6) The Jets offensive attack was inconsistent, with very few high-quality chances generated. When the Jets did get a good opportunity in close, it often led to a shot being fired wide or high of the net. Not even four power plays, including a 5-on-3 for 50 seconds, resulted in much more than shots from the perimeter. To be fair, the Jets had yet to spend any training camp time, at least on-ice, working on the man advantage. A video was shown to players in the morning.
7) While they didn’t dominate by any stretch of the imagination, there seemed to be some chemistry brewing between Dubois and Perfetti. Perfetti is set to take on a top-6 role to start the year, playing alongside Dubois and Wheeler on the second line. At just 20 years old, Perfetti possesses a high IQ and vision well beyond his years. It will be interesting to see how he can create ice for his new line mates after recovering from shoulder and back injuries.
8) Bowness noted after the game that he felt a lot of the younger players seemed nervous. While true, there were a few that stood out for positive reasons, including the trio of forwards Mikey Eyssimont, Kevin Stenlund and Saku Maenalanen. Eyssimont, who led the Moose with 42 points last season, brought a lot of energy, and Stenlund, a former second-round pick for Columbus in 2015, was able to use his 6-4, 211-pound frame effectively. Stenlund had a Grade A chance in the slot but sailed the puck high – opportunities he and others need to capitalize on if they hope to get a long look from Bowness. An honourable mention goes to forward Jeff Malott for mucking it up with several Oilers, bringing a level of physicality that wasn’t really seen from anyone else.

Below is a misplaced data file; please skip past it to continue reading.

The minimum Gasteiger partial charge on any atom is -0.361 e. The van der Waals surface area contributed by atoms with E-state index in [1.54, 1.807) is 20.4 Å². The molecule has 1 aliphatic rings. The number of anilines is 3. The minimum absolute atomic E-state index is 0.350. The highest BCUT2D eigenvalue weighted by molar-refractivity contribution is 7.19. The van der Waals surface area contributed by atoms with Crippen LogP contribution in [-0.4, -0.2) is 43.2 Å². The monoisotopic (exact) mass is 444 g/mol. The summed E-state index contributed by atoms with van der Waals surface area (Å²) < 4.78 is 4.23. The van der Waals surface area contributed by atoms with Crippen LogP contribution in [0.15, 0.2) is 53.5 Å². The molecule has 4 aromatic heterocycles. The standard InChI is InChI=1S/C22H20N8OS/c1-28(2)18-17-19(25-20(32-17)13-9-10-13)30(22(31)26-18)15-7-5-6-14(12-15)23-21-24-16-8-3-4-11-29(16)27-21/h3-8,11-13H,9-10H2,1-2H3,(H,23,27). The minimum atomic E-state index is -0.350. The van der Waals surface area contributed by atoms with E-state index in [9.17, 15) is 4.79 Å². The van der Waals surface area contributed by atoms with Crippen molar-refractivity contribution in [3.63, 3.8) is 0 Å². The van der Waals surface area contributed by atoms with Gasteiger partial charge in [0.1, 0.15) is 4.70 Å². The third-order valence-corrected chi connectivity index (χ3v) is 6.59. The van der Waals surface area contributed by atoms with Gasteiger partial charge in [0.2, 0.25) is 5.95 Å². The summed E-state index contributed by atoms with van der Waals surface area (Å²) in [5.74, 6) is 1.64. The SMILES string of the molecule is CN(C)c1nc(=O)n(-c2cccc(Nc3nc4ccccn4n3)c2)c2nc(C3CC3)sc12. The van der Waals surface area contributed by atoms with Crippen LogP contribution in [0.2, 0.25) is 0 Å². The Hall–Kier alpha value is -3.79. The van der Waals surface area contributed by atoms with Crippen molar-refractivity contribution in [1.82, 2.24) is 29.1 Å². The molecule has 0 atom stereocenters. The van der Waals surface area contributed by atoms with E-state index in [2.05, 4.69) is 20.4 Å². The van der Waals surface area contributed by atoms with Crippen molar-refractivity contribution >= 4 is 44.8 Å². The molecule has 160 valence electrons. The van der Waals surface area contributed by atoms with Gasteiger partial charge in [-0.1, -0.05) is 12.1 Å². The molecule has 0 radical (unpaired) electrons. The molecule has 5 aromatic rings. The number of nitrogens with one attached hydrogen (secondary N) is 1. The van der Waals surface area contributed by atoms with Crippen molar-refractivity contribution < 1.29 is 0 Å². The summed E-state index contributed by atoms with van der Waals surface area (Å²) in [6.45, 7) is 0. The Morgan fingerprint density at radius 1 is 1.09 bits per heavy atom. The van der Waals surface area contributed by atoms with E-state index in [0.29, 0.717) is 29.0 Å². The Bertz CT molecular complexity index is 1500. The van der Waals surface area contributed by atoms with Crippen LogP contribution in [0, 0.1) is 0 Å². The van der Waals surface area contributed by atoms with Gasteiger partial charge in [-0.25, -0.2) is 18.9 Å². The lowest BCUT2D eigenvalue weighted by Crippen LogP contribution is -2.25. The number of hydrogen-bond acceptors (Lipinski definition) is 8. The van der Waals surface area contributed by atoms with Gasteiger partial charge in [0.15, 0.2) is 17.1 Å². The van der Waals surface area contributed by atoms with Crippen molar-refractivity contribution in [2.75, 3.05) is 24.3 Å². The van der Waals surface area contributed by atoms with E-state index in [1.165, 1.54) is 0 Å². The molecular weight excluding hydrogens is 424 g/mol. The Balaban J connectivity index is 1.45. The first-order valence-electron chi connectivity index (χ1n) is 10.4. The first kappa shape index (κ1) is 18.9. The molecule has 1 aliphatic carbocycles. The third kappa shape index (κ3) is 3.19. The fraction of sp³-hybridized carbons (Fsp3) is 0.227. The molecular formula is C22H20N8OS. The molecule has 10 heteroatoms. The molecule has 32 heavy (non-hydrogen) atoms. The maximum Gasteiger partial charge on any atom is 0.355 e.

9) Something Bowness has preached all training camp is for the defence to be more active on the offensive rush – it’s a significant part of the Jets new philosophy of becoming a more aggressive team. That happened several times Sunday, with mixed results. On Edmonton’s third goal, defenceman Kyle Capobianco pinched deep, with forward Chaz Lucius covering for him. But as the puck moved up ice, Lucius had the puck chipped by him on the boards and then didn’t stay on his man, the play resulting in a race with Rittich for the puck and eventual goal. Forwards need to be sound in their assignments for this to be successful, and that was an example of what can happen when things break down.
10) Rittich had a tough start with the goal on the first shift, but credit him for bouncing back until the wheels fell off late in the third period. It’s easy to equate the string of third-period goals with Rittich’s penchant for falling apart in games, a reputation he’s garnered over the last few seasons. But I’m not ready to appoint much blame on him for this one, especially given how often he was hung out to dry in his own end while getting zero run support the other way.
After a slew of injuries playing hockey that included breaks to the wrist, arm, and collar bone; a tear of the medial collateral ligament in both knees; as well as a collapsed lung, Jeff figured it was a good idea to take his interest in sports off the ice and in to the classroom.